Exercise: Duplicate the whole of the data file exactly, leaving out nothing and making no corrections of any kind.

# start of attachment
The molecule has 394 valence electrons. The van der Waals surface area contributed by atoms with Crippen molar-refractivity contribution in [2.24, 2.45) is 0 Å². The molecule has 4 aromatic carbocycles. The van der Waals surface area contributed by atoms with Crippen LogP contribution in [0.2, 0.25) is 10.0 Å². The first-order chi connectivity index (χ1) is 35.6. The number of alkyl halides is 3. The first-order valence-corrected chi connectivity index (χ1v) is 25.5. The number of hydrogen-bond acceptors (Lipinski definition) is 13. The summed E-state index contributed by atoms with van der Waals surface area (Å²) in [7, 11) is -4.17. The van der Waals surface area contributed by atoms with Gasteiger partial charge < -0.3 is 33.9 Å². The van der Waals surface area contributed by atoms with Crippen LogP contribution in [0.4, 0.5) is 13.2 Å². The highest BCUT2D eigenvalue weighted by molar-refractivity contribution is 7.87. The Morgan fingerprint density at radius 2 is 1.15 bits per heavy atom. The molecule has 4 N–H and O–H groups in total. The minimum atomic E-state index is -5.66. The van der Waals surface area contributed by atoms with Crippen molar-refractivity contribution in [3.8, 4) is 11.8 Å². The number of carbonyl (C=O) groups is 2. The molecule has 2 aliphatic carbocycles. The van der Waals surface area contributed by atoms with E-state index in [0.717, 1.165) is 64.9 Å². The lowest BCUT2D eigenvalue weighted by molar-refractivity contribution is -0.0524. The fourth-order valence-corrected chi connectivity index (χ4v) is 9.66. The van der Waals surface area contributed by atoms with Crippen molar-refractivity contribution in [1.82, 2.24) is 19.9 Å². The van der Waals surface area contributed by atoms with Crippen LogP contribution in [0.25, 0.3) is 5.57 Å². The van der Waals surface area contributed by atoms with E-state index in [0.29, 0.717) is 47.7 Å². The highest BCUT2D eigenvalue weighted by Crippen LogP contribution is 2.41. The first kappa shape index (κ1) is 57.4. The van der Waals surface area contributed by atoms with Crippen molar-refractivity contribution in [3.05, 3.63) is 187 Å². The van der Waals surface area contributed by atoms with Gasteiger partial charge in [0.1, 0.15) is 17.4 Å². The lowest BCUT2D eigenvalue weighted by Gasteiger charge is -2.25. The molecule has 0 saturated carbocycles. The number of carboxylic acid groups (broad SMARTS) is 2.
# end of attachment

The molecule has 394 valence electrons. The van der Waals surface area contributed by atoms with Crippen molar-refractivity contribution in [2.24, 2.45) is 0 Å². The molecule has 4 aromatic carbocycles. The van der Waals surface area contributed by atoms with Crippen LogP contribution in [0.2, 0.25) is 10.0 Å². The first-order chi connectivity index (χ1) is 35.6. The number of alkyl halides is 3. The first-order valence-corrected chi connectivity index (χ1v) is 25.5. The number of hydrogen-bond acceptors (Lipinski definition) is 13. The summed E-state index contributed by atoms with van der Waals surface area (Å²) in [7, 11) is -4.17. The van der Waals surface area contributed by atoms with Gasteiger partial charge < -0.3 is 33.9 Å². The van der Waals surface area contributed by atoms with Crippen LogP contribution in [0.4, 0.5) is 13.2 Å². The highest BCUT2D eigenvalue weighted by molar-refractivity contribution is 7.87. The Morgan fingerprint density at radius 2 is 1.15 bits per heavy atom. The molecule has 4 N–H and O–H groups in total. The minimum atomic E-state index is -5.66. The van der Waals surface area contributed by atoms with Crippen molar-refractivity contribution in [3.8, 4) is 11.8 Å². The number of carbonyl (C=O) groups is 2. The molecule has 2 aliphatic carbocycles. The van der Waals surface area contributed by atoms with E-state index in [0.717, 1.165) is 64.9 Å². The lowest BCUT2D eigenvalue weighted by molar-refractivity contribution is -0.0524. The fourth-order valence-corrected chi connectivity index (χ4v) is 9.66. The van der Waals surface area contributed by atoms with Crippen molar-refractivity contribution in [1.82, 2.24) is 19.9 Å². The van der Waals surface area contributed by atoms with Crippen LogP contribution in [0.25, 0.3) is 5.57 Å². The van der Waals surface area contributed by atoms with E-state index in [0.29, 0.717) is 47.7 Å². The highest BCUT2D eigenvalue weighted by Crippen LogP contribution is 2.41. The first kappa shape index (κ1) is 57.4. The van der Waals surface area contributed by atoms with Crippen molar-refractivity contribution in [3.05, 3.63) is 187 Å². The van der Waals surface area contributed by atoms with Gasteiger partial charge in [0.1, 0.15) is 17.4 Å². The lowest BCUT2D eigenvalue weighted by Gasteiger charge is -2.25. The molecule has 0 saturated carbocycles. The number of carboxylic acid groups (broad SMARTS) is 2.